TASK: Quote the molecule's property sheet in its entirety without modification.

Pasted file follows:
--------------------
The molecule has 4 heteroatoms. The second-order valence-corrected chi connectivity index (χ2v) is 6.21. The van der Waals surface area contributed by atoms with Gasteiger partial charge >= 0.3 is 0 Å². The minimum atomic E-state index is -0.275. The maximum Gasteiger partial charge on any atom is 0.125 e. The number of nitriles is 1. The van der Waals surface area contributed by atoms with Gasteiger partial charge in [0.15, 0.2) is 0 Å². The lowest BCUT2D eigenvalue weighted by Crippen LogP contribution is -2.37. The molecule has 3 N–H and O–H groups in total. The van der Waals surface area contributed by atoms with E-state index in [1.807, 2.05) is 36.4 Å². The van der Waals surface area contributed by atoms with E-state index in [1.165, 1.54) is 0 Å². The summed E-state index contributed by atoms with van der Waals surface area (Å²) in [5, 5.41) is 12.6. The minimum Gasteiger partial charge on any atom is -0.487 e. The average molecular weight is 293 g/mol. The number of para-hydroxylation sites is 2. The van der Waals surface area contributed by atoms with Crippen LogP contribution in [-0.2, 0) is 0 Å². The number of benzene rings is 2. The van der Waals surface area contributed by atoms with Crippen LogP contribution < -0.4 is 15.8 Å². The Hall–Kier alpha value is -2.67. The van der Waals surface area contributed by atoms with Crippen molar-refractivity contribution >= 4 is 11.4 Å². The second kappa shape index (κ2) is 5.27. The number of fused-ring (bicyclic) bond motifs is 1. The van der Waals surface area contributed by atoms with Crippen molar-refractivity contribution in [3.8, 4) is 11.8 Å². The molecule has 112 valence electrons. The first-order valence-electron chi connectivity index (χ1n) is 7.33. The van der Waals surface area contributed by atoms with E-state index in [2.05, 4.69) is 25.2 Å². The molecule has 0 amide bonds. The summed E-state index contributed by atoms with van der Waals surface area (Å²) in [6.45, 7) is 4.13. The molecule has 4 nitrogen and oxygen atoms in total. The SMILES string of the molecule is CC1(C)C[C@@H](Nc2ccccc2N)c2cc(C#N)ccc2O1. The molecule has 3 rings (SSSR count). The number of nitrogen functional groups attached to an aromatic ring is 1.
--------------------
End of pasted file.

The molecule has 4 heteroatoms. The second-order valence-corrected chi connectivity index (χ2v) is 6.21. The van der Waals surface area contributed by atoms with Gasteiger partial charge >= 0.3 is 0 Å². The minimum atomic E-state index is -0.275. The maximum Gasteiger partial charge on any atom is 0.125 e. The number of nitriles is 1. The van der Waals surface area contributed by atoms with Gasteiger partial charge in [0.15, 0.2) is 0 Å². The lowest BCUT2D eigenvalue weighted by Crippen LogP contribution is -2.37. The molecule has 3 N–H and O–H groups in total. The van der Waals surface area contributed by atoms with E-state index in [1.807, 2.05) is 36.4 Å². The van der Waals surface area contributed by atoms with E-state index in [1.165, 1.54) is 0 Å². The summed E-state index contributed by atoms with van der Waals surface area (Å²) in [5, 5.41) is 12.6. The minimum Gasteiger partial charge on any atom is -0.487 e. The average molecular weight is 293 g/mol. The number of para-hydroxylation sites is 2. The van der Waals surface area contributed by atoms with Crippen LogP contribution in [-0.2, 0) is 0 Å². The number of benzene rings is 2. The van der Waals surface area contributed by atoms with Crippen LogP contribution < -0.4 is 15.8 Å². The Hall–Kier alpha value is -2.67. The van der Waals surface area contributed by atoms with Crippen molar-refractivity contribution >= 4 is 11.4 Å². The second kappa shape index (κ2) is 5.27. The number of fused-ring (bicyclic) bond motifs is 1. The van der Waals surface area contributed by atoms with Crippen molar-refractivity contribution in [3.8, 4) is 11.8 Å². The molecule has 112 valence electrons. The first-order valence-electron chi connectivity index (χ1n) is 7.33. The van der Waals surface area contributed by atoms with E-state index in [2.05, 4.69) is 25.2 Å². The molecule has 0 amide bonds. The summed E-state index contributed by atoms with van der Waals surface area (Å²) in [6.45, 7) is 4.13. The molecule has 4 nitrogen and oxygen atoms in total. The SMILES string of the molecule is CC1(C)C[C@@H](Nc2ccccc2N)c2cc(C#N)ccc2O1. The molecule has 3 rings (SSSR count). The number of nitrogen functional groups attached to an aromatic ring is 1.